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I call the type of thing the OP is trying to do is a need for what I call “creative financing”. It may take some time and a lot of phone calls but it can be done. I feel that most bigger big name banks would turn you down. But with some research you may likely find a small bank or credit union to work with you.

Are you in a farming community? A farm bureau type bank should be more forgiving for something like this also.
Its very similar to a construction loan, at least in function, from my limited experience.
We looked into one a couple times, but never went forward with the purchase.
Most mortgage companies have them, and they arent all that hard to get if you can get a standard mortgage.
The thing about it is, you have to know what you want to do up front, and cant really deviate from that moving forward.
Say you want to replace drywall in two rooms, plumbing in kitchen, and flooring in all rooms but bedrooms.
You list all that, and have to have estimates from the companies to do the work.
Then if anything changes, like you discover another room needs drywall, or the bathrooms need plumbing work, etc, it can be an ordeal to get it approved and added into the deal.
Once work starts, I have no idea how that goes, but my understanding was that they pay out a bit here and there as the work is done, and when its finished, it becomes a normal mortgage.
 

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Discussion Starter #9 (Edited)
Tomorrow is phone call day. I'm calling my usual bank to start. They are smaller and it is a very ag related community. I also could call Greenstone. I have a number for a mortgage broker as well that I've been told gets creative. My fiance chose to try the FHA loan, which I was not a fan of. It's not going to work. We know the owners pretty well and it's probably the most affordable property in our area. We have a contractor lined up and he had already submitted a bid for the total project, I know him personally as well. The FHA loan wanted too much personal information from him that was unrelated to the project so he said he will work with us just not using that loan. I can't say I blame him. We do already have a purchase agreement with the owner so between that and the current bid from or contractor we should just need to find another financing option. Also the woman who is selling it is a manager at one of my banks branches. I'll keep updates coming as this appears to interest some people.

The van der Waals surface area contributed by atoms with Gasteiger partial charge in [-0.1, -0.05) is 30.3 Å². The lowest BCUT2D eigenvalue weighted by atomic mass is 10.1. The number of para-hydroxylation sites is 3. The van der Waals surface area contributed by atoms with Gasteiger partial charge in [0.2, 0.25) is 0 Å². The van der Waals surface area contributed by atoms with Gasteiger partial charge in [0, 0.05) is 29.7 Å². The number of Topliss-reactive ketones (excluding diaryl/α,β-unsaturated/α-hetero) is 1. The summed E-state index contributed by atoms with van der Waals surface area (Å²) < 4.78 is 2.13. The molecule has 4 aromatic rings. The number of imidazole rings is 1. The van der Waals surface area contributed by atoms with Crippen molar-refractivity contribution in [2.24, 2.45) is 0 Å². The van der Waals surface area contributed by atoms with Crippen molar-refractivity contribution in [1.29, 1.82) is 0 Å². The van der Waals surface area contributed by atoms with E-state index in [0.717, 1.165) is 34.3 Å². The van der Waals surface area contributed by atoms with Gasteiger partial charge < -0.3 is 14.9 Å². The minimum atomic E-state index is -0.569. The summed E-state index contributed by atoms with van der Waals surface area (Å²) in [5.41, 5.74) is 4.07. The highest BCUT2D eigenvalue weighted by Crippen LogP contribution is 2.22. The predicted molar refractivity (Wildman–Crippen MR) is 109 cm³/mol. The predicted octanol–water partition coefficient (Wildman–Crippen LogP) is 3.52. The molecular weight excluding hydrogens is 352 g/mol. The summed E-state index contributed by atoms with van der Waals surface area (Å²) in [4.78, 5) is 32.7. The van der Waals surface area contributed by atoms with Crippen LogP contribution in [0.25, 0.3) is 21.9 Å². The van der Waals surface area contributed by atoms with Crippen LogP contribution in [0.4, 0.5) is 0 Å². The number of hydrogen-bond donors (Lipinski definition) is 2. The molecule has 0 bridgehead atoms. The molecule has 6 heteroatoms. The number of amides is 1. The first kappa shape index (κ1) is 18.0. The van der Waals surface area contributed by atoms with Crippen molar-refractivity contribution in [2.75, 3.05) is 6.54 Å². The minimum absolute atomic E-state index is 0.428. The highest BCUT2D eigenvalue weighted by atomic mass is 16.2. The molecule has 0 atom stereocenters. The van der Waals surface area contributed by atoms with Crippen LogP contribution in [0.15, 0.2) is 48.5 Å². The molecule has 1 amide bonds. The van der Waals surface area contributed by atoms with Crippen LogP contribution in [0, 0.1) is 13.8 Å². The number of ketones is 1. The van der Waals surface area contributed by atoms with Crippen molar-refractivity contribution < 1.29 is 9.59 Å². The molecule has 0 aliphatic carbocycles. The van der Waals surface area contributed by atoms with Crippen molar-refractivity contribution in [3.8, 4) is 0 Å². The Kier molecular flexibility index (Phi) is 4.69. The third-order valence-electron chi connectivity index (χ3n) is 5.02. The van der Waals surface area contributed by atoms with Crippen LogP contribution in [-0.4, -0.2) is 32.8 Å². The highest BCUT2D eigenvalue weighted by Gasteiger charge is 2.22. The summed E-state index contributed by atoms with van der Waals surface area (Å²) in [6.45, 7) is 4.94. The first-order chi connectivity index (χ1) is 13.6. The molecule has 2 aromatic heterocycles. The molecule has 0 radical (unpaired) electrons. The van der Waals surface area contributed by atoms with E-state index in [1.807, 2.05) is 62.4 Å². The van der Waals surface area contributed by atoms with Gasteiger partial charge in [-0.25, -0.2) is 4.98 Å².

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Discussion Starter #11
Greenstone wants 20% down which is very difficult to do. But I did call another mortgage broker that came very highly recommended by my accountant. He does this FHA loan as well as two other Reno/purchase loans. I told him all the details on our experience and he said that most of what the other company wanted is not required by FHA. So that was very interesting. Now comes the task of convincing my bride to be to hold on and take a day or two to let this guy see what he can do....
 

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20% down doesn’t surprise me. Also, if you have less than 20% down you will have to pay private mortgage insurance (PMI) which is expensive.


FHA would be the way to go but the property has to meet a lot of their guidelines. From the sounds of what you are trying to do it doesn’t sound too likely.

But a good broker can be your best ally - hopefully he can pull something out of his hat....

Just for reference about the 20% down - I didn’t have it when I bought this place. But the little savings and loan place we were dealing with put a lien on our old place for the 20% down requirement. Then when the old place sold they got the 20%.
 

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Discussion Starter #13